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“Glorious things are spoken of thee.”—Psalms.
If you travel the globe over, wherever you meet an educated man, whether in Europe, Asia, or Africa, and of course in America, just mention Fredericksburg and instantly his countenance will beam with a light that speaks thus, “Yes, I know of Fredericksburg, where Lee and Jackson fought."
Did sharp competition, now so rife, stop the wheels of every factory and close every store in Fredericksburg; did contagion spring forth—which is not likely in so healthy a town—and destroy the population, which may God avert, yet and ever, while the world is peopled, men, and women, too, will come to Fredericksburg, the rich
est field in great events on the earth's surface.
Our historians tell us that in the year 1608 Capt. John Smith came up the Rappahannock in a boat, with twelve other white men and an Indian guide, to the falls near where Fredericksburg was subsequently built. But even at so early a day the ground was difficult of access to a foe; the Rappahannock Indians, courageous and formidable, fearless of the daring adventurers' matchlocks, with their bows and arrows drove off the doughty Captain and his crew, who retired down the river, somewhat disconcerted.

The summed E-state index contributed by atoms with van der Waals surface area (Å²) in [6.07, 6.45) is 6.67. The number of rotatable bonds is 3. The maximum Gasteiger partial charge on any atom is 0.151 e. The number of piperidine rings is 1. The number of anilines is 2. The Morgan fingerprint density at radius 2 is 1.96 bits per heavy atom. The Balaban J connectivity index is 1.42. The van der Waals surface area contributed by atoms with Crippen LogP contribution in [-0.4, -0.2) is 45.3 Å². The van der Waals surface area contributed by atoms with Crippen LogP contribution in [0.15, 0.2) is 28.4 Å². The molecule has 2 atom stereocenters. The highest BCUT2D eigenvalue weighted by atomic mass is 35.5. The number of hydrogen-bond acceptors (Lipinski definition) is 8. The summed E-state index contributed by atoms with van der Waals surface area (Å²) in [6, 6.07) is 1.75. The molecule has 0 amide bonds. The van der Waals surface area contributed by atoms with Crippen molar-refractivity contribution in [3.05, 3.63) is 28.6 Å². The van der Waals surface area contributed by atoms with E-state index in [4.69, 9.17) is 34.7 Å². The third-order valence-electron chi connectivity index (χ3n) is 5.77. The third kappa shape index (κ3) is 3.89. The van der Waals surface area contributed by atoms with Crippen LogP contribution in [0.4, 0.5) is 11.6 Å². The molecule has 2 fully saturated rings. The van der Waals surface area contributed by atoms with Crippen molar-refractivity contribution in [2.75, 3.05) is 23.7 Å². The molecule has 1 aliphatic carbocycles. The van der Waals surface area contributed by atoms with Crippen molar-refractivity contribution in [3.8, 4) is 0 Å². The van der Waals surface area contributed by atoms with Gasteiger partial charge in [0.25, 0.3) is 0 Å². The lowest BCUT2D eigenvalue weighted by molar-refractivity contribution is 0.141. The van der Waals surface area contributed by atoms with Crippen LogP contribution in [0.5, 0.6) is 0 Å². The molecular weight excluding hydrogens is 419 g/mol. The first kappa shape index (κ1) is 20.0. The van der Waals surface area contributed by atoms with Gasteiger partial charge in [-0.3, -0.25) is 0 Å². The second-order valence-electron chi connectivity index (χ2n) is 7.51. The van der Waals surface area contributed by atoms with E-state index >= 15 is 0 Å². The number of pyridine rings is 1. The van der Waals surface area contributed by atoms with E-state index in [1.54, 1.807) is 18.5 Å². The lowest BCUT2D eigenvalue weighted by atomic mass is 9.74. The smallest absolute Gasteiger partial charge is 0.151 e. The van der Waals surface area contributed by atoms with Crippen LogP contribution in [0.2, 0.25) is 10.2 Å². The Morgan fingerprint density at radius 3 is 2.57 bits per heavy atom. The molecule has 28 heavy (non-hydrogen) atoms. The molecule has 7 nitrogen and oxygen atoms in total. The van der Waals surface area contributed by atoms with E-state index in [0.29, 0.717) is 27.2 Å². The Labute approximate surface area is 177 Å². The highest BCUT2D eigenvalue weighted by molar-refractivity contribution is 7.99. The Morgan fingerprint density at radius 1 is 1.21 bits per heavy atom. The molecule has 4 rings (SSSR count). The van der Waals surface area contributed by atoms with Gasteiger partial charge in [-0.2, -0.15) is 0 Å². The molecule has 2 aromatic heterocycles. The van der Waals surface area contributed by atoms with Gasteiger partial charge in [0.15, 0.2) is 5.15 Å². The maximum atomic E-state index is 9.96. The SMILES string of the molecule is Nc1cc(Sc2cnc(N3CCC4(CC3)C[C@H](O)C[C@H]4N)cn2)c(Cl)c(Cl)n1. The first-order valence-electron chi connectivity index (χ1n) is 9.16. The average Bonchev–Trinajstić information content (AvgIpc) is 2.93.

Fredericksburg, named for Prince Frederick, son of George II, King of England, was founded in 1727. Col. William Byrd, visiting the place in 1782, says, “I was obliged to rise early here, that I might not starve my landlord, whose constitution requires him to swallow a beefsteak before the Sun blesses the World with his genial rays. However, he was so complaisant as to